Documents from the village Building and Planning Department show members from the planning board at the Dec. 23 meeting requested a handicap lift be added instead of a ramp for the front gate and their preferences to break up the “flat, planar aspect of the facade,” by possibly adding recessed entrances and other elements. The next planning board meeting is set for March 12.

While plans for a new office are underway, the ferry manager said the larger issue is trying to reconfigure the pier area to add more space for vehicles and pedestrians.

With offices moved out the way, Hall said removing the existing building next to the ferry terminal will also allow for what he called a “separation of vehicles and walk-on traffic.” Currently, pedestrians offload from the stern of the ferry, but have to walk across the street along Broadway to get access to Port Jefferson. The company has plans for jetways, like what’s usually seen in an airport when boarding a plane, for people to exit or enter the ferry. 

Removing the building, he added, would allow line of sight to the harbor from Main Street. 

The ferry building has been a fixture in Port Jefferson for more than 70 years, having once been a restaurant called The Ferry House, but that aspect of the site closed in 1985, according to Hall. The current building is “cobbled together” of three separate buildings.

By Heidi Sutton

It was hard to discern who was having more fun during last Saturday night’s opening of “Joseph and the Amazing Technicolor Dreamcoat” at Theatre Three – the audience or the actors. The fast-paced family-friendly show, with lyrics by Tim Rice and music by Andrew Lloyd Webber, is told almost entirely in song and makes for a wonderful time at the theater.

Directed by Jeffrey Sanzel, the musical opens where the Narrator (Sari Feldman) is telling a group of children the biblical story of Joseph from the Book of Genesis, about a young man who lives in Canaan with his father Jacob and his 11 brothers. 

A predictor of dreams, Joseph is his father’s favorite (he reminds him of his late wife), causing much resentment and jealousy among the remaining brothers. When Jacob gifts Joseph a “coat of many colors,” the brothers decide that they must get rid of the chosen son once and for all and sell him into slavery to passing Ishmaelites who take him back to Egypt. They tell their grief-stricken father that Joseph was killed in an accident.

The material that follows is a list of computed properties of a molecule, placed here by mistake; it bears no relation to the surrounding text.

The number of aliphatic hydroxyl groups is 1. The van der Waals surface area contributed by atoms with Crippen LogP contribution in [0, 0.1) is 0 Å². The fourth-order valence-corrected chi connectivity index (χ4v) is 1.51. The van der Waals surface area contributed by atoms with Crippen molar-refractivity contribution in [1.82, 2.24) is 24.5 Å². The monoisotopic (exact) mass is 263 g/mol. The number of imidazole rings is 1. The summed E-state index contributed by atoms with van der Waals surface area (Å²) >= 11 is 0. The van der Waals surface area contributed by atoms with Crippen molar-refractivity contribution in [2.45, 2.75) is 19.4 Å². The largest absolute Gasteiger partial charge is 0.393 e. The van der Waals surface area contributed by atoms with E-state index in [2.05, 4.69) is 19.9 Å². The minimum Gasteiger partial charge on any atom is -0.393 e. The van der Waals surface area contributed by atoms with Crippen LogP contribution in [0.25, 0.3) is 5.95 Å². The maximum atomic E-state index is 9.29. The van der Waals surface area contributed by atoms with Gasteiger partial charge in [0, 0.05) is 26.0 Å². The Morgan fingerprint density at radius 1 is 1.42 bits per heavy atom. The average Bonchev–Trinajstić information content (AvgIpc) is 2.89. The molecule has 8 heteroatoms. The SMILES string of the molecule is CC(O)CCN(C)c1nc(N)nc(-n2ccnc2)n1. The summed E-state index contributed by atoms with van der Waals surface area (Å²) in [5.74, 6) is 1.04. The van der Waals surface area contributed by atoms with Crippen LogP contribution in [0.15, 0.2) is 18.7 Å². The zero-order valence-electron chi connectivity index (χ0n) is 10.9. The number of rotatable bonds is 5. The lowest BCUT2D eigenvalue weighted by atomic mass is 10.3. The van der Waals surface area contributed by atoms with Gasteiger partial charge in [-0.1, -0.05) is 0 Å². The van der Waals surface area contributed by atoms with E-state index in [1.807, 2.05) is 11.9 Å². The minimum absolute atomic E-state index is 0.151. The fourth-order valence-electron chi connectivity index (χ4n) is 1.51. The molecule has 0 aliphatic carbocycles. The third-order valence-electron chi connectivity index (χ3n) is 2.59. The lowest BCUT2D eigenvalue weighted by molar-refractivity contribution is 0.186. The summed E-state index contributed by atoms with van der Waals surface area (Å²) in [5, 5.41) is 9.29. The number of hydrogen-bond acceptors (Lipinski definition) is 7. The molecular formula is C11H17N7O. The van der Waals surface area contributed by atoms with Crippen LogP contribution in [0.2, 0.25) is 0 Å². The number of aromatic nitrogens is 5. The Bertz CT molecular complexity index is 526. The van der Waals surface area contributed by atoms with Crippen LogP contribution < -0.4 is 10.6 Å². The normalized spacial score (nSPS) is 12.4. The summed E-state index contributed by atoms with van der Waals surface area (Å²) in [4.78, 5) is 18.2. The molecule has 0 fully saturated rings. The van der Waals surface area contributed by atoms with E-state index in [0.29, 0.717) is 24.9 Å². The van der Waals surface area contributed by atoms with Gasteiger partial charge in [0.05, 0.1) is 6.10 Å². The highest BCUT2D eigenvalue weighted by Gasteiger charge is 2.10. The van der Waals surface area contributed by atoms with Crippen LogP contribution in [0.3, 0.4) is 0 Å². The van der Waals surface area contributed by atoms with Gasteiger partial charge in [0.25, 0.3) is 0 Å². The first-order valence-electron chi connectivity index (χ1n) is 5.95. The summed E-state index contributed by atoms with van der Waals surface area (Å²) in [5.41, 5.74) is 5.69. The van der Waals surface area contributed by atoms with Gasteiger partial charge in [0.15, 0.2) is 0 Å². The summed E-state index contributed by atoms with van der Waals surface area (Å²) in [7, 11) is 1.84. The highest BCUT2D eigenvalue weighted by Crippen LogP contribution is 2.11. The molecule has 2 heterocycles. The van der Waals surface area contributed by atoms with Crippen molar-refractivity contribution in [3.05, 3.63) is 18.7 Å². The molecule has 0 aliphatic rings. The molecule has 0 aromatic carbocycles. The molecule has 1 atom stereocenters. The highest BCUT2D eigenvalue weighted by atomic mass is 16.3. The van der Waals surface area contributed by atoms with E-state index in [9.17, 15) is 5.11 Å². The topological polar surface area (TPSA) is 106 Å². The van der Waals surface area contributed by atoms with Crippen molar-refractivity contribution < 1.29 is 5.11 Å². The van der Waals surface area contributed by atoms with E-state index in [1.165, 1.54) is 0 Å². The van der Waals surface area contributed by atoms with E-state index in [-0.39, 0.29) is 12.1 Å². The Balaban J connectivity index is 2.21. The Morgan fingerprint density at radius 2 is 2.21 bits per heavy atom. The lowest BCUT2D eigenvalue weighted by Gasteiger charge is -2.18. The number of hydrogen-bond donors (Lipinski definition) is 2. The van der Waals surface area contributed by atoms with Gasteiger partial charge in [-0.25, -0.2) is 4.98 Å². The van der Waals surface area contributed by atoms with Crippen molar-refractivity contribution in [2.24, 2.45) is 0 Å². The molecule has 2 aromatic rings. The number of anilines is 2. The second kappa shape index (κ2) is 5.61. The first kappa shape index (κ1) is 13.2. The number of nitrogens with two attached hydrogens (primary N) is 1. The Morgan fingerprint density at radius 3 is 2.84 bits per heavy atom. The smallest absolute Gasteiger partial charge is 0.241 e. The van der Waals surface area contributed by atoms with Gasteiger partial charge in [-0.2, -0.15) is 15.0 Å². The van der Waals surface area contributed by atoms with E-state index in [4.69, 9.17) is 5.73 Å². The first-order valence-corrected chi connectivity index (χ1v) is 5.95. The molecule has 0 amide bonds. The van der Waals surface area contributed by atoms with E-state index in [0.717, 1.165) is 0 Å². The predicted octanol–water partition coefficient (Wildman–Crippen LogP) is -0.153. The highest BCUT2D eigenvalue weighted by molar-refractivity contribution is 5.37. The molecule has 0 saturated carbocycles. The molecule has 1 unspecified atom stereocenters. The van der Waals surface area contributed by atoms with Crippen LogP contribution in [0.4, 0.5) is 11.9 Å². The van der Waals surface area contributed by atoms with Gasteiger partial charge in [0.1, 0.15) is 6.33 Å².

Joseph becomes a household slave to a wealthy man named Potiphar but is soon accused of seducing his wife and thrown in jail. He is eventually summoned by the Pharaoh to analyze his recurring dream, and in turn saves Egypt from a seven-year drought. Back in Canaan his brothers are not so lucky and are starving to death. They decide to go to Egypt to ask the Pharaoh for help but encounter Joseph instead. Will he seek revenge or find it in his heart to forgive?

Supported by an uber talented cast (38 in all), C.J. Russo is brilliant as Joseph and shines in his solos “Any Dream Will Do” and “Close Every Door.” Sari Feldman is terrific in the exhausting role of Narrator, shadowing Joseph and keeping his spirits up as he faces bad luck at every turn and leads the cast in an inspiring “Go, Go, Go Joseph.” Douglas Quattrock is hilarious in the duel role of Jacob and Potiphar and draws the most laughs with his perfect comedic timing.

Choreographed by Jean P. Sorbera, the many wonderful dance numbers in this huge production are each embraced by the cast with gusto, from the jaw-dropping country-western hoe-down “One More Angel in Heaven” featuring Kiernan Urso, the reggae inspired “Benjamin Calypso” with Londel Collier, the exotic Egyptian dance number “Potiphar” with Nicole Bianco and the too funny “Those Canaan Days” with Steven Uihlein. It is Andrew Lenahan’s Elvis-inspired “Poor, Poor Pharaoh”/”Song of the King,” however, that steals the show and brings the house down. 

The many colorful costumes designed by Ronald Green III, the live orchestra directed by Gregory P. Franz, incredible lighting by Robert W. Henderson Jr. and beautiful set by Randall Parsons tie it all together perfectly. Don’t miss this one.

Theatre Three, 412 Main St., Port Jefferson presents “Joseph and the Amazing Technicolor Dreamcoat” through March 21. The theater continues its 50th season with Robert Harling’s “Steel Magnolias” from April 4 to May 2 followed by the ’50s rock ‘n’ roll musical “Grease” from May 16 to June 21. Tickets are $35 adults, $28 students and seniors, $20 children ages 5 to 12. Wednesday matinees are $20. For more information or to order, call 631-928-9100 or visit www.theatrethree.com.

Photos by Peter Lanscombe/ Theatre Three Productions, Inc.

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Port Jefferson streamed onto the court after the final buzzer Feb. 13 as now they make their way to the Suffolk B Finals against Mattituck Feb. 21. Photo by Courtney Biondo

It was a whiteout on the basketball court Feb. 13 at home, as the Lady Royals defeated Babylon 55-37 for a playoff win.

The home crowd, all dressed in white to support the No. 1 seed Lady Royals, streamed onto the court after the final buzzer, cheering the team’s chance at the Suffolk B Finals game.

Junior Evelyn Walker had six points and 11 rebounds, along with a 3-pointer midway through the fourth quarter.

Leading in scoring was sophomore Abigail Rolfe with 18 points and 10 rebounds, while junior Brooke Zamek was no slouch at 17 points.

Port Jefferson is set to retake the court against Mattituck in the Suffolk B Finals game Friday, Feb. 21 at Centereach High School. Game time is set for 6 p.m. The admission fee is $8 when purchased online at https://gofan.co/app/school/NYSPHSAAXI. Otherwise the fee is $10, cash only, at the door.